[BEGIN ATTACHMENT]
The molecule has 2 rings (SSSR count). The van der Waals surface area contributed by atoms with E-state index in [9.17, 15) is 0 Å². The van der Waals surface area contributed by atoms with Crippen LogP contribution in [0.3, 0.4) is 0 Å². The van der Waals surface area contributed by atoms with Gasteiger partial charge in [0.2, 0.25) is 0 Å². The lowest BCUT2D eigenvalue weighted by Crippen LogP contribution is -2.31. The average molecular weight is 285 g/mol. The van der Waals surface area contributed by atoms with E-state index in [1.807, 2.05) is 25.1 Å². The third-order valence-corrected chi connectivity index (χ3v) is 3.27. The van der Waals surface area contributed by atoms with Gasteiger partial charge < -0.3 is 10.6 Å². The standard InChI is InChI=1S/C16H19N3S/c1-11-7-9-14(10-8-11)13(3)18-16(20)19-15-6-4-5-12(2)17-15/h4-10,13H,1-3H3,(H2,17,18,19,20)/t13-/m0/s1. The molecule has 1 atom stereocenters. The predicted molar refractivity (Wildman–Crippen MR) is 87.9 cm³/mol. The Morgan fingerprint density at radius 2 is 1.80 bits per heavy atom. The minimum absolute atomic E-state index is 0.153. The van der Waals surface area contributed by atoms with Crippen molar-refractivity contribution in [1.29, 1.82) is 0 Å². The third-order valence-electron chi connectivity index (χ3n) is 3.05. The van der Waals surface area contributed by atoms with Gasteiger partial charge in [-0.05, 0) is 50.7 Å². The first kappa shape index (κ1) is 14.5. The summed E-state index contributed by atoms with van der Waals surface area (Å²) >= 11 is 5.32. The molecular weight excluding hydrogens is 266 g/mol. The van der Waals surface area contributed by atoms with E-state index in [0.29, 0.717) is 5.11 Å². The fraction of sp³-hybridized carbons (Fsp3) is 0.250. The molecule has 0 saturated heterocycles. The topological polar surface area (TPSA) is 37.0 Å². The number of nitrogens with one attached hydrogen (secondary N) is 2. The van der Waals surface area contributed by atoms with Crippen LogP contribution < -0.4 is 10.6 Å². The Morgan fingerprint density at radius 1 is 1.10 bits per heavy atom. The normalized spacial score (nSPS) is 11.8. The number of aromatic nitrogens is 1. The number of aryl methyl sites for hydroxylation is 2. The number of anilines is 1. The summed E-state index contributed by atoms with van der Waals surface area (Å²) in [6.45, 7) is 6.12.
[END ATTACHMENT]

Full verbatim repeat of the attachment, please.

The molecule has 2 rings (SSSR count). The van der Waals surface area contributed by atoms with E-state index in [9.17, 15) is 0 Å². The van der Waals surface area contributed by atoms with Crippen LogP contribution in [0.3, 0.4) is 0 Å². The van der Waals surface area contributed by atoms with Gasteiger partial charge in [0.2, 0.25) is 0 Å². The lowest BCUT2D eigenvalue weighted by Crippen LogP contribution is -2.31. The average molecular weight is 285 g/mol. The van der Waals surface area contributed by atoms with E-state index in [1.807, 2.05) is 25.1 Å². The third-order valence-corrected chi connectivity index (χ3v) is 3.27. The van der Waals surface area contributed by atoms with Gasteiger partial charge < -0.3 is 10.6 Å². The standard InChI is InChI=1S/C16H19N3S/c1-11-7-9-14(10-8-11)13(3)18-16(20)19-15-6-4-5-12(2)17-15/h4-10,13H,1-3H3,(H2,17,18,19,20)/t13-/m0/s1. The molecule has 1 atom stereocenters. The predicted molar refractivity (Wildman–Crippen MR) is 87.9 cm³/mol. The Morgan fingerprint density at radius 2 is 1.80 bits per heavy atom. The minimum absolute atomic E-state index is 0.153. The van der Waals surface area contributed by atoms with Crippen molar-refractivity contribution in [1.29, 1.82) is 0 Å². The third-order valence-electron chi connectivity index (χ3n) is 3.05. The van der Waals surface area contributed by atoms with Gasteiger partial charge in [-0.05, 0) is 50.7 Å². The first kappa shape index (κ1) is 14.5. The summed E-state index contributed by atoms with van der Waals surface area (Å²) >= 11 is 5.32. The molecular weight excluding hydrogens is 266 g/mol. The van der Waals surface area contributed by atoms with E-state index in [0.29, 0.717) is 5.11 Å². The fraction of sp³-hybridized carbons (Fsp3) is 0.250. The molecule has 0 saturated heterocycles. The topological polar surface area (TPSA) is 37.0 Å². The number of nitrogens with one attached hydrogen (secondary N) is 2. The van der Waals surface area contributed by atoms with Crippen LogP contribution < -0.4 is 10.6 Å². The Morgan fingerprint density at radius 1 is 1.10 bits per heavy atom. The normalized spacial score (nSPS) is 11.8. The number of aromatic nitrogens is 1. The number of aryl methyl sites for hydroxylation is 2. The number of anilines is 1. The summed E-state index contributed by atoms with van der Waals surface area (Å²) in [6.45, 7) is 6.12.